Healthcare & Pharmaceuticals

J&J applies for COVID-19 vaccine emergency authorisation from South Africa

3 minute read

Vials labelled "COVID-19 Coronavirus Vaccine" and sryinge are seen in front of displayed Johnson&Johnson logo in this illustration taken, February 9, 2021. REUTERS/Dado Ruvic/Illustration

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CAPE TOWN, Feb 9 (Reuters) - South Africa's joint lead investigator for the Johnson & Johnson (JNJ.N) COVID-19 vaccine trial said on Tuesday that a government regulator was processing an application for the vaccine to be granted emergency use authorisation.

Addressing a webinar on vaccines, the official, Glenda Gray, said discussions were underway with regulatory authorities to roll out the single-dose vaccine to health workers, after the government on Sunday halted distribution of the AstraZeneca vaccine over efficacy concerns.

In December, the U.S. pharmaceutical company was the first to apply to the South African Health Products Regulatory Authority (SAHPRA) for registration of its vaccine. read more

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South Africa had given fast-track approval to AstraZeneca's (AZN.L) COVID-19 vaccine for emergency use last month and had said it was reviewing applications by Pfizer (PFE.N) and Johnson & Johnson. read more

"J&J also submitted a rolling submission to SAHPRA to expedite the regulatory processes in South Africa, so this AD26 vaccine as we speak is being processed for emergency use," Gray said on Tuesday.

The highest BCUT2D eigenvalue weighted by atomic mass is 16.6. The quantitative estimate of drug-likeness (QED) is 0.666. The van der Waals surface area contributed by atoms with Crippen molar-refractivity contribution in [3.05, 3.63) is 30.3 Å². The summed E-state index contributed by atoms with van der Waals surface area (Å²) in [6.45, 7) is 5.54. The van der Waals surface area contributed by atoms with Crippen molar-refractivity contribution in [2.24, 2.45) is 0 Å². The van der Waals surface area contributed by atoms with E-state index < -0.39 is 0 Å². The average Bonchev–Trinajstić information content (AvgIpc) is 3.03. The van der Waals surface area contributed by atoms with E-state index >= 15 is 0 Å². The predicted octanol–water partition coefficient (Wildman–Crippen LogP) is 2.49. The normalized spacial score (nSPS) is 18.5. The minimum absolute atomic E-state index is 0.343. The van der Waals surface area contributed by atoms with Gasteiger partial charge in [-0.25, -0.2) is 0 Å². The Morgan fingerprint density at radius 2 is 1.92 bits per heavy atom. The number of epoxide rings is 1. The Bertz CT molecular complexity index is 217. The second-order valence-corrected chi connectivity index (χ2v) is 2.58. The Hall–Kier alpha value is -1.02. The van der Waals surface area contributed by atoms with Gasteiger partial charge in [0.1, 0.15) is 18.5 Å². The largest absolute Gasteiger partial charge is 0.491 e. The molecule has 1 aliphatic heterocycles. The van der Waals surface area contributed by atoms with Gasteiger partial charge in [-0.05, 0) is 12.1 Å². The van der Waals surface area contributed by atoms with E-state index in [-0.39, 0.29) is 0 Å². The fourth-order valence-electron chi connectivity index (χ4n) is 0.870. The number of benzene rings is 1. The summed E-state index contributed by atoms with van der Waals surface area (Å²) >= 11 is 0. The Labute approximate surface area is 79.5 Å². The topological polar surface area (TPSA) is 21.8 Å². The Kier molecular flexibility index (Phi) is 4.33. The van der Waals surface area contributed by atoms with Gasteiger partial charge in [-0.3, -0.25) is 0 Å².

AD26 is the clinical name of the J&J vaccine.

She said there has been progress in discussions with regulatory authorities, enough to consider evaluating the vaccine in exposed health care workers, who are the first sector of the 60 million population earmarked for inoculations.

"So what we are discussing is whether, under regulatory authorisation, we can use this vaccine rapidly in health care workers in South Africa as a single shot," she said, adding that the vaccine is safe and has shown to work on the South African variant of the novel coronavirus.

South Africa has pivoted to the J&J vaccine after data showed AstraZeneca's shot offered minimal protection against mild-to-moderate illness from a dominant local virus variant. read more

With the most coronavirus infections in Africa and more than 46,000 deaths, South Africa had planned to start offering healthcare workers the AstraZeneca vaccine soon before it was put on hold.

Shabir Madhi, the principal investigator of South Africa leg of trials of the vaccine manufactured by AstraZeneca, said human trials for a second generation of vaccines to tackle new variants of the coronavirus are already underway.

He did not specify the company conducting these trials. The vaccines should be available by the third quarter, Madhi said.

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Reporting by Wendell Roelf and Promit Mukherjee; editing by Grant McCool

Our Standards: The Thomson Reuters Trust Principles.

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